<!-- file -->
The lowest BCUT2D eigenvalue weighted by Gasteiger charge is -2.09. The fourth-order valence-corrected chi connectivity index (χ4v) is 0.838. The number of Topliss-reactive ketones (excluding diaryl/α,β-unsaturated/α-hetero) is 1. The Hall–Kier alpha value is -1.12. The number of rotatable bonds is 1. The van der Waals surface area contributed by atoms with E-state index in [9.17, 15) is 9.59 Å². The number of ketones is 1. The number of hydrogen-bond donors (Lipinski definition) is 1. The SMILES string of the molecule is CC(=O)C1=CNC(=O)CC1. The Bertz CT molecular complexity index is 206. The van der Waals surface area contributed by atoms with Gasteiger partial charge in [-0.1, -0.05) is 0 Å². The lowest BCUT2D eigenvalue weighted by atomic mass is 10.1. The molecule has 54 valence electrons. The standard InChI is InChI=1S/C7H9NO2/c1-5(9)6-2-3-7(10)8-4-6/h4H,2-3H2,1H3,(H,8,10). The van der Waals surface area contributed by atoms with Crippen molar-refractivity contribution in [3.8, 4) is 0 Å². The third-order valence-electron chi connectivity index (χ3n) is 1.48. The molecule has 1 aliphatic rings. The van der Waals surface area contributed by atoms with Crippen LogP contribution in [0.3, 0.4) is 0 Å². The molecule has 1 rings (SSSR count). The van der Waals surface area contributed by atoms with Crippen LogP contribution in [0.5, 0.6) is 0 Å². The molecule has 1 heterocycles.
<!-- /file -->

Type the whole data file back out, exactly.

The lowest BCUT2D eigenvalue weighted by Gasteiger charge is -2.09. The fourth-order valence-corrected chi connectivity index (χ4v) is 0.838. The number of Topliss-reactive ketones (excluding diaryl/α,β-unsaturated/α-hetero) is 1. The Hall–Kier alpha value is -1.12. The number of rotatable bonds is 1. The van der Waals surface area contributed by atoms with E-state index in [9.17, 15) is 9.59 Å². The number of ketones is 1. The number of hydrogen-bond donors (Lipinski definition) is 1. The SMILES string of the molecule is CC(=O)C1=CNC(=O)CC1. The Bertz CT molecular complexity index is 206. The van der Waals surface area contributed by atoms with Gasteiger partial charge in [-0.1, -0.05) is 0 Å². The lowest BCUT2D eigenvalue weighted by atomic mass is 10.1. The molecule has 54 valence electrons. The standard InChI is InChI=1S/C7H9NO2/c1-5(9)6-2-3-7(10)8-4-6/h4H,2-3H2,1H3,(H,8,10). The van der Waals surface area contributed by atoms with Crippen molar-refractivity contribution in [3.8, 4) is 0 Å². The third-order valence-electron chi connectivity index (χ3n) is 1.48. The molecule has 1 aliphatic rings. The van der Waals surface area contributed by atoms with Crippen LogP contribution in [0.3, 0.4) is 0 Å². The molecule has 1 rings (SSSR count). The van der Waals surface area contributed by atoms with Crippen LogP contribution in [0.5, 0.6) is 0 Å². The molecule has 1 heterocycles.